I didn’t suddenly stop feeling sorry for myself, but I did start looking at people differently. I realized that nobody has a perfect life. Everybody struggles with something, everyone has hidden pain and problems…it’s just that some people hide their problems and pain better.
And some people don’t let self-pity stop them from Blossoming.
You’re right: life isn’t fair
“Nothing good has happened to me since my husband left three years ago,” says Ellen on 9 Ways to Find Your Life Purpose After a Sad Breakup. “All I have left is bitterness and anger. I feel lost and alone, like I can’t cope without him. I feel like I’ll never find happiness or meet someone else at this stage in my life. Next year I turn 55. I’m desperate and I don’t know how to stop feeling sorry for myself.”
Her husband’s divorce lawyer petitioned for reduced alimony payments, sale of the family home, and half the profits. The judge ruled in his favor. Ellen had to pack up, donate and sell various household items, and move to a condominium. She was enraged when the judge suggested she go to school and find a career. “He said I should find a way to support myself that feeds my passions and gives me a new purpose. Ha! Not in this lifetime.”
Ellen is angry, sad and bitter about the way her life turned out. And she has every right! It’s not fair that her husband left after 30 years of marriage. It’s scary to be forced to sell your home in mid-life, create a retirement plan, and face a future alone. It’s normal to feel sorry for yourself after such a difficult experience.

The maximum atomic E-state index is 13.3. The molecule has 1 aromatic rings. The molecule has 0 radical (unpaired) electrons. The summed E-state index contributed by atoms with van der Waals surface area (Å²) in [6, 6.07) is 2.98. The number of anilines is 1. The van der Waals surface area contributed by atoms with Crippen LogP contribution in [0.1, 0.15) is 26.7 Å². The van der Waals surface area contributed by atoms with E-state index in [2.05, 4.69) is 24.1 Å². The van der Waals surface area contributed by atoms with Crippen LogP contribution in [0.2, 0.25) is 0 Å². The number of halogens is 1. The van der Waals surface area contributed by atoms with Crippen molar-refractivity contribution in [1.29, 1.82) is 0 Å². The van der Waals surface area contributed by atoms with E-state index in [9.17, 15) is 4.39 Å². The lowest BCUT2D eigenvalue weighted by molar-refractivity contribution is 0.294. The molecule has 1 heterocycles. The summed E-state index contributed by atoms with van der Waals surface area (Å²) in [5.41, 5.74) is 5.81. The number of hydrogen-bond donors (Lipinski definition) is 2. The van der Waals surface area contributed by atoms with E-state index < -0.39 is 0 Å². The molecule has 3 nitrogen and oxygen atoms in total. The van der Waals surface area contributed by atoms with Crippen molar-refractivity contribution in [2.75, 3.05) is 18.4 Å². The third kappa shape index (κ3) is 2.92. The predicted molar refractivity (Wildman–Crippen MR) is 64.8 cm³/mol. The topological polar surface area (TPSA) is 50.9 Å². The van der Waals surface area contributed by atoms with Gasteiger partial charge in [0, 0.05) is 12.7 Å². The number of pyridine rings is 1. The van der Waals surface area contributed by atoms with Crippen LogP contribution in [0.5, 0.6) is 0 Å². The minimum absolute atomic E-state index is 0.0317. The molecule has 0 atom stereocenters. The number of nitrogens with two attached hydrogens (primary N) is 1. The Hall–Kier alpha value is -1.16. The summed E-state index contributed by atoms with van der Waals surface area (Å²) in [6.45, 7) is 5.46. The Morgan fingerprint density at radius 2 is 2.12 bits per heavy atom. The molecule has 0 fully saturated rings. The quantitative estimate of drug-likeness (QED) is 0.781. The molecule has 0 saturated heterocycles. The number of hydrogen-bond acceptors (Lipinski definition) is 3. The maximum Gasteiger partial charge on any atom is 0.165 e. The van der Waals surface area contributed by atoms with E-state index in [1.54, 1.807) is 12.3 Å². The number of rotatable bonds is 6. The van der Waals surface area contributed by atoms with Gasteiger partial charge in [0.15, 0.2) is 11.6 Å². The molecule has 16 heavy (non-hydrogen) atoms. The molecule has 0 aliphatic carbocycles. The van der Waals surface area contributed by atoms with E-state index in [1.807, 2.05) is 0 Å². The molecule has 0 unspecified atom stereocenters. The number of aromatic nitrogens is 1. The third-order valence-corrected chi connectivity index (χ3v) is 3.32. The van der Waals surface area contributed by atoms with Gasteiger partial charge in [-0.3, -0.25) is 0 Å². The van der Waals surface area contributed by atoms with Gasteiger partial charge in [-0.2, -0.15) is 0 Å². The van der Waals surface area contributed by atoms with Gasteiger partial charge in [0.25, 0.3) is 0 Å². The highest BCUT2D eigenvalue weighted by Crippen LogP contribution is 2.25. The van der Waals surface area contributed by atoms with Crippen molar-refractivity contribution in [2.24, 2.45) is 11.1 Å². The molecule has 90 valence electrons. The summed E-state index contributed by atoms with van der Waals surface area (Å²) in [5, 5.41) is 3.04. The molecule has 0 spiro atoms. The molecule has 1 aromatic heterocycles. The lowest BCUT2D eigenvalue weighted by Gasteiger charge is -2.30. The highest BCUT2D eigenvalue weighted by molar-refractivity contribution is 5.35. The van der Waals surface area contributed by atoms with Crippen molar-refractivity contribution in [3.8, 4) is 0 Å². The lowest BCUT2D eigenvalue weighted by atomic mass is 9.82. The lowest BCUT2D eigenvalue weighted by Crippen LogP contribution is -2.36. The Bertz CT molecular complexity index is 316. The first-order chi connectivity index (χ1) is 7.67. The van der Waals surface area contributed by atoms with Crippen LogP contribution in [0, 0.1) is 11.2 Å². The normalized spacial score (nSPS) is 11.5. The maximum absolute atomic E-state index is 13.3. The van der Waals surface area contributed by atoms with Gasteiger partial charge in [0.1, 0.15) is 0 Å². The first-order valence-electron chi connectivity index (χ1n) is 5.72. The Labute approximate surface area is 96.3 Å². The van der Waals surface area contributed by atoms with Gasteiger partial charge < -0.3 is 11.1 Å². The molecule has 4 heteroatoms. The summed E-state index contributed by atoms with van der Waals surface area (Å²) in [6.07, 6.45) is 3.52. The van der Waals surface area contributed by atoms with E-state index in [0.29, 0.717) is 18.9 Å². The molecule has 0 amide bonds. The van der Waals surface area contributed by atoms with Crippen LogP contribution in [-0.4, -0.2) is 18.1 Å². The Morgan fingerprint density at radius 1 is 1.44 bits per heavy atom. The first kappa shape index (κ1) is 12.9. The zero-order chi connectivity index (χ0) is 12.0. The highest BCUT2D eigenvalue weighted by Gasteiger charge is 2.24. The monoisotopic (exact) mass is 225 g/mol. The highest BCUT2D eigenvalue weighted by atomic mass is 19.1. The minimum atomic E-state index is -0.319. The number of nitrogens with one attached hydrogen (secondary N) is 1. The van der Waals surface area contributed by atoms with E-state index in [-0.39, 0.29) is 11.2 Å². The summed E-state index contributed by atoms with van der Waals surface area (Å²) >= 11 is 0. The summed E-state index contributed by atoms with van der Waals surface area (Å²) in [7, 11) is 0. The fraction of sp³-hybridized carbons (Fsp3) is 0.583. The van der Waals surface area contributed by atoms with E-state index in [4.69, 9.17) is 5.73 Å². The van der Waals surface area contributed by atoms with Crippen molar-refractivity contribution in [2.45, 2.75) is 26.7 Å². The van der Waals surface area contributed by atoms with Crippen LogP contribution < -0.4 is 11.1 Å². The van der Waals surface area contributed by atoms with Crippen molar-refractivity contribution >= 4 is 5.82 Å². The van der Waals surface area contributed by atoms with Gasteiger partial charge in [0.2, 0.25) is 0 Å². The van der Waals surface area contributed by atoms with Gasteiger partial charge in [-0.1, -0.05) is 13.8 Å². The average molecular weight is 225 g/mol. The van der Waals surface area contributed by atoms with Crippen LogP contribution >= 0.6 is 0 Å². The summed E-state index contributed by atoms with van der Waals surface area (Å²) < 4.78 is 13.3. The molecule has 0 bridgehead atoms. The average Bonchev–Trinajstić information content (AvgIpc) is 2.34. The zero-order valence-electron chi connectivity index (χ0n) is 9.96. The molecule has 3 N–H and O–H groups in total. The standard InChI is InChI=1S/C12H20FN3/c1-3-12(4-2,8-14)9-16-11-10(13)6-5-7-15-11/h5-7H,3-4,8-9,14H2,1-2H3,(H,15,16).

There’s absolutely nothing good about being thrust into an unexpected and painful new season of life, feeling like you have nothing and nobody…or is there?
Maybe it was a “lucky break”?
Shirley’s story of divorce is similar to Ellen’s — except for the ending. “My husband left me after 31 years,” says Shirley on How to Cope When Your Husband Leaves You for Her. “He was terrible and nasty through the divorce. He’s a totally different man than the husband I thought I knew all those years we were married. I try to have as little contact with him as possible, but I hear news from friends.”
Her ex-husband lived with his girlfriend until she kicked him out. He moved in with his daughter (Shirley’s stepdaughter) and her family; he rarely works. His business fell apart and he had two mini-strokes. He has a new girlfriend but her son is on the run from the police. This is causing problems for him, his daughter and grandchildren.
“As for me, I’ve quite enjoyed living on my own,” Shirley says. “I planted the nicest garden I ever had, and started decorating areas of my house I never liked. A lovely stray cat moved in. I always wanted one but my husband was allergic. I go on holidays with friends. So, as much as I never wanted this part of my life (I am 57), it’s turning out pretty good. I look at my ex-husband and don’t recognize the man he’s become. Sometimes I think I had a lucky escape.”
I asked Shirley for advice on how to stop feeling sorry for yourself after a divorce. She said:
“Trust me, you will get over him,” she said. “You’ll get through this and you’ll learn about your strengths. I’m so sorry we were betrayed, but don’t let them take more of you than they already have.”
What do you think…can you find some seed of encouragement here — or even in your own life? Can you find one little way to stop feeling sorry for yourself, and start living with hope and purpose?
If you tend to hold on to the past, read Do You Struggle to Let Things Go? 5 Ways to Live by Faith.